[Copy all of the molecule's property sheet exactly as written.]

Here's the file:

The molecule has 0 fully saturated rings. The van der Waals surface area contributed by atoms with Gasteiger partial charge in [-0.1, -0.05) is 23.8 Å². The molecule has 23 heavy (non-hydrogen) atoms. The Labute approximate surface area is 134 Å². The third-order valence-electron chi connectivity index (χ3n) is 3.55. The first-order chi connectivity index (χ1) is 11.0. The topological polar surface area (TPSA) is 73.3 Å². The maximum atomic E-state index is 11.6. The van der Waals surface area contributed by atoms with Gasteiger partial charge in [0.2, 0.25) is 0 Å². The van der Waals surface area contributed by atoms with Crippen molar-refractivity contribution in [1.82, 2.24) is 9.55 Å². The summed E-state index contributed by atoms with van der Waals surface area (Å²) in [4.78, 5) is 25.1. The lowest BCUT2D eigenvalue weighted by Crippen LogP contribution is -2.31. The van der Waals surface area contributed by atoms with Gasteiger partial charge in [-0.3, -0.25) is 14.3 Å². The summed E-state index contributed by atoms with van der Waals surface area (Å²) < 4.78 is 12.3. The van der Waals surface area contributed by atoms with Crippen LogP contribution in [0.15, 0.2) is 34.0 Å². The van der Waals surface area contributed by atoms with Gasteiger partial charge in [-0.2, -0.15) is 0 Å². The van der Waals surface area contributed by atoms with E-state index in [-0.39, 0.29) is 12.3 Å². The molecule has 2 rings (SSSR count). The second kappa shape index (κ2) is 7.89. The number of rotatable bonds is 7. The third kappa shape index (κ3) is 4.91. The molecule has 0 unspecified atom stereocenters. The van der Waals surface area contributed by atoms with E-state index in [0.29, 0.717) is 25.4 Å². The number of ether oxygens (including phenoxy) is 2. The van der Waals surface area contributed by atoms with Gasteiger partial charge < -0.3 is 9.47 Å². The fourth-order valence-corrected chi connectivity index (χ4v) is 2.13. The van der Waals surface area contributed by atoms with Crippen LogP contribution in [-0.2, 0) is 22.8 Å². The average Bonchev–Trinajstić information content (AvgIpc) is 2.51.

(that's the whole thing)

The molecule has 0 fully saturated rings. The van der Waals surface area contributed by atoms with Gasteiger partial charge in [-0.1, -0.05) is 23.8 Å². The molecule has 23 heavy (non-hydrogen) atoms. The Labute approximate surface area is 134 Å². The third-order valence-electron chi connectivity index (χ3n) is 3.55. The first-order chi connectivity index (χ1) is 11.0. The topological polar surface area (TPSA) is 73.3 Å². The maximum atomic E-state index is 11.6. The van der Waals surface area contributed by atoms with Gasteiger partial charge in [0.2, 0.25) is 0 Å². The van der Waals surface area contributed by atoms with Crippen molar-refractivity contribution in [1.82, 2.24) is 9.55 Å². The summed E-state index contributed by atoms with van der Waals surface area (Å²) in [4.78, 5) is 25.1. The lowest BCUT2D eigenvalue weighted by Crippen LogP contribution is -2.31. The van der Waals surface area contributed by atoms with Gasteiger partial charge in [-0.3, -0.25) is 14.3 Å². The summed E-state index contributed by atoms with van der Waals surface area (Å²) < 4.78 is 12.3. The van der Waals surface area contributed by atoms with Crippen LogP contribution in [0.15, 0.2) is 34.0 Å². The van der Waals surface area contributed by atoms with Gasteiger partial charge in [-0.2, -0.15) is 0 Å². The van der Waals surface area contributed by atoms with E-state index in [-0.39, 0.29) is 12.3 Å². The molecule has 2 rings (SSSR count). The second kappa shape index (κ2) is 7.89. The number of rotatable bonds is 7. The third kappa shape index (κ3) is 4.91. The molecule has 0 unspecified atom stereocenters. The van der Waals surface area contributed by atoms with E-state index in [0.29, 0.717) is 25.4 Å². The number of ether oxygens (including phenoxy) is 2. The van der Waals surface area contributed by atoms with Gasteiger partial charge < -0.3 is 9.47 Å². The fourth-order valence-corrected chi connectivity index (χ4v) is 2.13. The van der Waals surface area contributed by atoms with Crippen LogP contribution in [-0.2, 0) is 22.8 Å². The average Bonchev–Trinajstić information content (AvgIpc) is 2.51.